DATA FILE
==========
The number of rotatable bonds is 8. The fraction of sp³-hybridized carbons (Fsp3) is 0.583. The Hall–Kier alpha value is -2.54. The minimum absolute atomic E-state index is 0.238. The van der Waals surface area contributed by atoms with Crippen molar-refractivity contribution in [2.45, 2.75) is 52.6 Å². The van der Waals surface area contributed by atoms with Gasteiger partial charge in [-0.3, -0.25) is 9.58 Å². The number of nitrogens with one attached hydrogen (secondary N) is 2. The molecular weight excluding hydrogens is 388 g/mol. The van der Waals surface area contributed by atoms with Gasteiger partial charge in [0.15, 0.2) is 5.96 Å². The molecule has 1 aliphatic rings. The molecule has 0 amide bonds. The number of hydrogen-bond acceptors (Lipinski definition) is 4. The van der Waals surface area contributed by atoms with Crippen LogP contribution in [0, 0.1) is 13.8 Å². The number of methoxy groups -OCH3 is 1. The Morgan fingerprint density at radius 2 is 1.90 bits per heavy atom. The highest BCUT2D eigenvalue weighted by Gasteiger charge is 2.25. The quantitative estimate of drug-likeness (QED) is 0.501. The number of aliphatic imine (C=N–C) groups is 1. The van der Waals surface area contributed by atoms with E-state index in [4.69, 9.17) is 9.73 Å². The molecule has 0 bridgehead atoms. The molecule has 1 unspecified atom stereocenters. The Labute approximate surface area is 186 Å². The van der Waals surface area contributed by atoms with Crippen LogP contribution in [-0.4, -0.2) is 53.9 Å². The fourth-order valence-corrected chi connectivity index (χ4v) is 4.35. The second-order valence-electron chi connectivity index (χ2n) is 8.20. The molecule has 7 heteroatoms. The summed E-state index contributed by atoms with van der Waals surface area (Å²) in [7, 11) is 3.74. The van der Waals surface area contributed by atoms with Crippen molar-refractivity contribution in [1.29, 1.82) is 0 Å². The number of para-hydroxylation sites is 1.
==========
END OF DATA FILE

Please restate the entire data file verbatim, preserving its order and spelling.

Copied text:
The number of rotatable bonds is 8. The fraction of sp³-hybridized carbons (Fsp3) is 0.583. The Hall–Kier alpha value is -2.54. The minimum absolute atomic E-state index is 0.238. The van der Waals surface area contributed by atoms with Crippen molar-refractivity contribution in [2.45, 2.75) is 52.6 Å². The van der Waals surface area contributed by atoms with Gasteiger partial charge in [-0.3, -0.25) is 9.58 Å². The number of nitrogens with one attached hydrogen (secondary N) is 2. The molecular weight excluding hydrogens is 388 g/mol. The van der Waals surface area contributed by atoms with Gasteiger partial charge in [0.15, 0.2) is 5.96 Å². The molecule has 1 aliphatic rings. The molecule has 0 amide bonds. The number of hydrogen-bond acceptors (Lipinski definition) is 4. The van der Waals surface area contributed by atoms with Crippen LogP contribution in [0, 0.1) is 13.8 Å². The number of methoxy groups -OCH3 is 1. The Morgan fingerprint density at radius 2 is 1.90 bits per heavy atom. The highest BCUT2D eigenvalue weighted by Gasteiger charge is 2.25. The quantitative estimate of drug-likeness (QED) is 0.501. The number of aliphatic imine (C=N–C) groups is 1. The van der Waals surface area contributed by atoms with E-state index in [4.69, 9.17) is 9.73 Å². The molecule has 0 bridgehead atoms. The molecule has 1 unspecified atom stereocenters. The Labute approximate surface area is 186 Å². The van der Waals surface area contributed by atoms with Crippen LogP contribution in [-0.4, -0.2) is 53.9 Å². The fourth-order valence-corrected chi connectivity index (χ4v) is 4.35. The second-order valence-electron chi connectivity index (χ2n) is 8.20. The molecule has 7 heteroatoms. The summed E-state index contributed by atoms with van der Waals surface area (Å²) in [7, 11) is 3.74. The van der Waals surface area contributed by atoms with Crippen molar-refractivity contribution in [1.29, 1.82) is 0 Å². The number of para-hydroxylation sites is 1.